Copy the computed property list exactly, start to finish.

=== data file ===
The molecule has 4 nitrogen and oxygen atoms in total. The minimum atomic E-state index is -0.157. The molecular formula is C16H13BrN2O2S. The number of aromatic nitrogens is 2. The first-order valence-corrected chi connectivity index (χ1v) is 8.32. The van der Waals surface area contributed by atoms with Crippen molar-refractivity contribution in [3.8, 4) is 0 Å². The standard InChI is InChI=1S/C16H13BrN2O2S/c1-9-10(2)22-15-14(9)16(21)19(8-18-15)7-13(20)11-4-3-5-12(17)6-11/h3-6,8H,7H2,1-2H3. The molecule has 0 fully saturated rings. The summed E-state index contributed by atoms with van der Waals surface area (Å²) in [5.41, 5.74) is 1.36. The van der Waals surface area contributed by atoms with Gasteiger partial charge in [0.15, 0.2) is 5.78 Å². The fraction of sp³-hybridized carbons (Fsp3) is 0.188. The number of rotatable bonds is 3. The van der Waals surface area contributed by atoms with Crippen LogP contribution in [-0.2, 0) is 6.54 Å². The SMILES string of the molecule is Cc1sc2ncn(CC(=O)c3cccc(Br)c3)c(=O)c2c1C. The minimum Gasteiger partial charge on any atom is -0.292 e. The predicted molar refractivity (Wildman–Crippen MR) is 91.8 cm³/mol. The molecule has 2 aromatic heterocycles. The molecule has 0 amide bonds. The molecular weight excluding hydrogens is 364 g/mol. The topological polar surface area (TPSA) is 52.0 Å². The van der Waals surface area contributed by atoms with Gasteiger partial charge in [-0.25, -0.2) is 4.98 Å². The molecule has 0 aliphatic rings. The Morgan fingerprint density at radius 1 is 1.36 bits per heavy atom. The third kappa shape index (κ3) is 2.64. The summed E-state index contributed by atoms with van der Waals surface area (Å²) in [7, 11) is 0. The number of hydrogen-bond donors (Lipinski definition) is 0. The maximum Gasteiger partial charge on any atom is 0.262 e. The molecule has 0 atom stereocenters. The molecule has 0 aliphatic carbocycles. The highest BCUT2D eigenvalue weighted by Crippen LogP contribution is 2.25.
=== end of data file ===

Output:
The molecule has 4 nitrogen and oxygen atoms in total. The minimum atomic E-state index is -0.157. The molecular formula is C16H13BrN2O2S. The number of aromatic nitrogens is 2. The first-order valence-corrected chi connectivity index (χ1v) is 8.32. The van der Waals surface area contributed by atoms with Crippen molar-refractivity contribution in [3.8, 4) is 0 Å². The standard InChI is InChI=1S/C16H13BrN2O2S/c1-9-10(2)22-15-14(9)16(21)19(8-18-15)7-13(20)11-4-3-5-12(17)6-11/h3-6,8H,7H2,1-2H3. The molecule has 0 fully saturated rings. The summed E-state index contributed by atoms with van der Waals surface area (Å²) in [5.41, 5.74) is 1.36. The van der Waals surface area contributed by atoms with Gasteiger partial charge in [0.15, 0.2) is 5.78 Å². The fraction of sp³-hybridized carbons (Fsp3) is 0.188. The number of rotatable bonds is 3. The van der Waals surface area contributed by atoms with Crippen LogP contribution in [-0.2, 0) is 6.54 Å². The SMILES string of the molecule is Cc1sc2ncn(CC(=O)c3cccc(Br)c3)c(=O)c2c1C. The minimum Gasteiger partial charge on any atom is -0.292 e. The predicted molar refractivity (Wildman–Crippen MR) is 91.8 cm³/mol. The molecule has 2 aromatic heterocycles. The molecule has 0 amide bonds. The molecular weight excluding hydrogens is 364 g/mol. The topological polar surface area (TPSA) is 52.0 Å². The van der Waals surface area contributed by atoms with Gasteiger partial charge in [-0.25, -0.2) is 4.98 Å². The molecule has 0 aliphatic rings. The Morgan fingerprint density at radius 1 is 1.36 bits per heavy atom. The third kappa shape index (κ3) is 2.64. The summed E-state index contributed by atoms with van der Waals surface area (Å²) in [7, 11) is 0. The number of hydrogen-bond donors (Lipinski definition) is 0. The maximum Gasteiger partial charge on any atom is 0.262 e. The molecule has 0 atom stereocenters. The molecule has 0 aliphatic carbocycles. The highest BCUT2D eigenvalue weighted by Crippen LogP contribution is 2.25.